The Time Tunnel was less successful, only running for thirty episodes. The premise of the series was great – two scientists taking part in a U.S. government project are accidentally flung back in time. Sadly, history repeated itself and the plots did too, and The Time Tunnel came to a dead end.
In Land of the Giants, a routine space flight spirals out of control and lands on what the crew think is Earth, only to find it is populated by huge human beings, and they are the size of dolls. The series was the same as the other three in many ways, but had a darker edge to it, with less sympathetic and stereotypical characters and a genuine air of menace from time to time. At least there were no carrot monsters. The series lasted from 1968 to 1970.
Back to the big screen
Irwin Allen’s astonishing career continued to bloom, cornering the market in disaster movies. The Poseidon Adventure was a world-wide megahit based (very loosely) on a Paul Gallico novel. The Towering Inferno starred the entire population of Hollywood in a burning building. The Swarm is, arguably, one of the worst movies of all time but features a constellation of A-list celebrities being attacked by killer bees. Irwin Allen continued to work on TV, but now mostly in Made-for-T.V. Movies such as Fire!, Flood!, and When Time Ran Out…
Time ran out for the Master of Disaster in 1991, when he suffered a heart attack and died. By then Irwin Allen was one of the best known names in Hollywood, with a string of hugely successful TV series and film productions to his credit.
So was he any good? No one could survive as long and as successfully in Hollywood without being good. Allen’s great talent was to take an idea and make it run, and run, and run. Sometimes, as in Voyage to the Bottom of the Sea, the idea was stretched so thin it became invisible. Other shows, like Land of the Giants had genuine moments of well acted and well produced drama. Allen had an encyclopaedic knowledge of the way Hollywood worked. After all, very few people have worked in radio, TV, and film, as a writer, producer, and director. He had, in fact, done it all, and been a success at all of it. Whether you love his stuff or hate it, you have to admit he did what he did very well.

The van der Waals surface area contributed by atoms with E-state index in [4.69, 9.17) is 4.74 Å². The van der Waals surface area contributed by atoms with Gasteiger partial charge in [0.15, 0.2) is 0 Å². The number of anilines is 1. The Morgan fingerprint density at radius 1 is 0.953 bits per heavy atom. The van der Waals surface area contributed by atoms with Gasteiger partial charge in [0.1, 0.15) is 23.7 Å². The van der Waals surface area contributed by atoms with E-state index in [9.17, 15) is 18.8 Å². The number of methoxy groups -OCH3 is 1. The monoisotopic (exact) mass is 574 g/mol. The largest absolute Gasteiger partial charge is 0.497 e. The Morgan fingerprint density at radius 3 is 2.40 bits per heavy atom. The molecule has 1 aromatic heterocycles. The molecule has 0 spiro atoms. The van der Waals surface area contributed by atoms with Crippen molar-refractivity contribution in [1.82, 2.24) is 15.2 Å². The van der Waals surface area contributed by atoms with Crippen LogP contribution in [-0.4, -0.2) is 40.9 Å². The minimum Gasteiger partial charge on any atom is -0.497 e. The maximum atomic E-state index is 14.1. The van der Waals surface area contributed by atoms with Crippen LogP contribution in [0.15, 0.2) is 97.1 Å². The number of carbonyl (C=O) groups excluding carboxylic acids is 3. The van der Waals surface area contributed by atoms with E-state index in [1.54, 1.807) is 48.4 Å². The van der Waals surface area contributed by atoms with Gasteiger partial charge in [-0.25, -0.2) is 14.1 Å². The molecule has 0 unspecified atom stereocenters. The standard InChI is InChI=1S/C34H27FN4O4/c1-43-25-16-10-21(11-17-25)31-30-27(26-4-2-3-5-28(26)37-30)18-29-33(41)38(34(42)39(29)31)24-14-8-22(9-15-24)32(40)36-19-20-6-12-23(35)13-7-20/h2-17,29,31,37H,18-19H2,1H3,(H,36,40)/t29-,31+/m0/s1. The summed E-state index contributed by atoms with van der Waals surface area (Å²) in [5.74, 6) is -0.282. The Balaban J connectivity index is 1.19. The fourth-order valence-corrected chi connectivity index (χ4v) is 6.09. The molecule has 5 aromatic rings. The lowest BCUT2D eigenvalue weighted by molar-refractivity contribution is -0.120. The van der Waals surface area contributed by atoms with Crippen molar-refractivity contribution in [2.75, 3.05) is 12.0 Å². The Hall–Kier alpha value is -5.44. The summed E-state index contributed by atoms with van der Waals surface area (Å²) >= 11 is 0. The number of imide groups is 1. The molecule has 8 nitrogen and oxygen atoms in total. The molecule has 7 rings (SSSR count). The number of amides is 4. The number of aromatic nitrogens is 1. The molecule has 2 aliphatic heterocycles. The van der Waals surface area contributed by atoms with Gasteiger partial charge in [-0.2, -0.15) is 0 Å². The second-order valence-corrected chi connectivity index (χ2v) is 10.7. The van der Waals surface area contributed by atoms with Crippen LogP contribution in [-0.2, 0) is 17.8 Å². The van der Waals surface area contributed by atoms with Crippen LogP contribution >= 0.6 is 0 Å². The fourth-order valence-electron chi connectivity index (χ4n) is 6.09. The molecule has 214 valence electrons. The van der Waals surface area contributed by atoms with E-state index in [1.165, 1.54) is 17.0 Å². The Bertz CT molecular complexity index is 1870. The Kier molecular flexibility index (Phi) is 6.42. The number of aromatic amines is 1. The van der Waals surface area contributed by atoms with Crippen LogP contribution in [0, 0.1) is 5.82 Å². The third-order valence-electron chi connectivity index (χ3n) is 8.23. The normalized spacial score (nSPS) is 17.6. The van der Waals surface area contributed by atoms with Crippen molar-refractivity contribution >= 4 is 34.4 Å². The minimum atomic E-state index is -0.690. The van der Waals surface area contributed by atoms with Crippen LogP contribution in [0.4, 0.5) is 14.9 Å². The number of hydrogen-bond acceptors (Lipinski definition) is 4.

Movie Tens: James Dean
Even sixty years plus after his death actor James Dean continues to fascinate, here are ten facts you may not know about the iconic star.
James Dean was nominated for two posthumous Best Actor Oscars: In 1956, for East of Eden (he lost to Ernest Borgnine in Marty), and in 1957 for Giant (he lost to Yul Brynner in The King and I).
Jimmy was not speeding when he was killed on California’s Highway 466. (He was struck head-on by a Ford station wagon, driven by Donald Turnupseed, 23. ) Although Dean had received a speeding ticket an hour earlier, it has since been proven he was actually driving 60 to 65 mph when the accident occurred.
Jimmy was set to star in two films at the time of his death: The Left-Handed Gun: Billy the Kid’s Story and Somebody Up There Likes Me, about the life of boxer Rocky Graziano. Both roles were filled by Dean competitor Paul Newman.
Jimmy often referred to himself as “the little bastard,” a name he had painted on the back of his Porsche Spyder days before his death.
In November 1951, struggling actor Dean worked as an offscreen stunt tester on the N.Y.-based TV game show Beat the Clock.
Before his three starring film roles, Jimmy had bit parts in Fixed Bayonets, Sailor Beware and Has Anybody Seen My Gal?
Rumors have always run rampant that Jimmy had homosexual relationships. When asked about it, he answered enigmatically, “Well, I’m certainly not going to go through life with one hand tied behind my back.”
Jimmy’s famous red jacket from Rebel was purchased from Mattson’s department store on Hollywood Boulevard. Following his death, the store hiked the price on the jackets to a then exorbitant $22.95. Warner Bros. actually bought two of them for filming. Afterward, Jimmy gave one to his friend, composer Leonard Rosenman, who wore it until it fell apart. Nobody knows what happened to the other.
A week before his death, Jimmy ran into one of his favorite actors, Alec Guinness, at Hollywood’s Villa Capri. When an excited Dean showed Guinness his new Porsche Spyder, the British star begged him to get rid of it, saying Dean wouldn’t live long if he kept the car.
When Jimmy finally met his idol, Marlon Brando, at a party, he acted so strangely Brando told Leonard Rosenman that Jimmy needed to see a psychiatrist. Jimmy was already in therapy at the time.